Sunday, March 07, 2004

Passive Voice 

Coincidentally, my wife and I are editing manuscripts from two academic institutions. We arrived at two conclusions during our work. Academics don't: 1. Write well. 2. Use active voice.

My wife has been tangling with the first conclusion more than I. She is working with a manuscript from a college, some of which she says is incomprehensible. I have been editing the manuscript of a not-for-profit school that is largely understandable. We both have had problems with academics using passive voice, however. There seems to be inbred discomfort among academics to say anything without hedging, hence, the passive voice. Unfortunately, when one writes to persuade others, nuanced writing is ineffective. Say what you have to say. If you are not comfortable saying it clearly and understandably, then don't say it all.

I have a relation who has spent a career teaching students to write. Hers is apparently a year-long exercise -- and this is for business memos and correspondence. I have argued with her that teaching others to write should not be so complicated. It starts with thinking, not with writing, however. A clear thinker should be a clear writer, or can learn to be a clear writer quickly. Lousy writing comes from turgid thinking more than from bad grammatical mechanics.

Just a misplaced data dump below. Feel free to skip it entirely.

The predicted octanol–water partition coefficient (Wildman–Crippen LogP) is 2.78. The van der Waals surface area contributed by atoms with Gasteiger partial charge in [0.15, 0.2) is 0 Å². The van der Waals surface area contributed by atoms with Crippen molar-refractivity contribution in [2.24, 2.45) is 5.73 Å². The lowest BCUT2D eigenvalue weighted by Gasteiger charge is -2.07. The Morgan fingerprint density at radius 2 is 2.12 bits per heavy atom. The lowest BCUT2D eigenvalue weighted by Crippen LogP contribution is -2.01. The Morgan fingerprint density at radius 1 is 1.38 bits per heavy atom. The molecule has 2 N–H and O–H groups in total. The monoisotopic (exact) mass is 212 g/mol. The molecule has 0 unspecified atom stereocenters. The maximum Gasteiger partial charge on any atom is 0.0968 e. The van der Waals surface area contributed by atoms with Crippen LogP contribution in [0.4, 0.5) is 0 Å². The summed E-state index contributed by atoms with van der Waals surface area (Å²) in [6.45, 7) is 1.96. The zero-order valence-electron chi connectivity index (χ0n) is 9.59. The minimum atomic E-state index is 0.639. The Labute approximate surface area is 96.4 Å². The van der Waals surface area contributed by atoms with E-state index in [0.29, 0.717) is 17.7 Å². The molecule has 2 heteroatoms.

When I see bad PR writing -- and I have seen a lot of it --, I find time and again that the individual had not worked out what he or she wanted to say. I hammer on the need to outline one's thoughts -- to make A fit logically to B and B to C and ultimately, to Z. But no, poor writers would rather find thoughts in verbiage spilled onto a page.

Now, don't get me wrong. I counsel writers who are blocked to write randomly at first to get something on paper. I then tell them to outline what they have written. This is different, however, from those who continue to write, hoping they will find right words. Writing in PR is not a creative effort. It is logical persuasion that moves readers swiftly and comfortably from point A to point Z.

Academic writing should be the same. Too often, it isn't.


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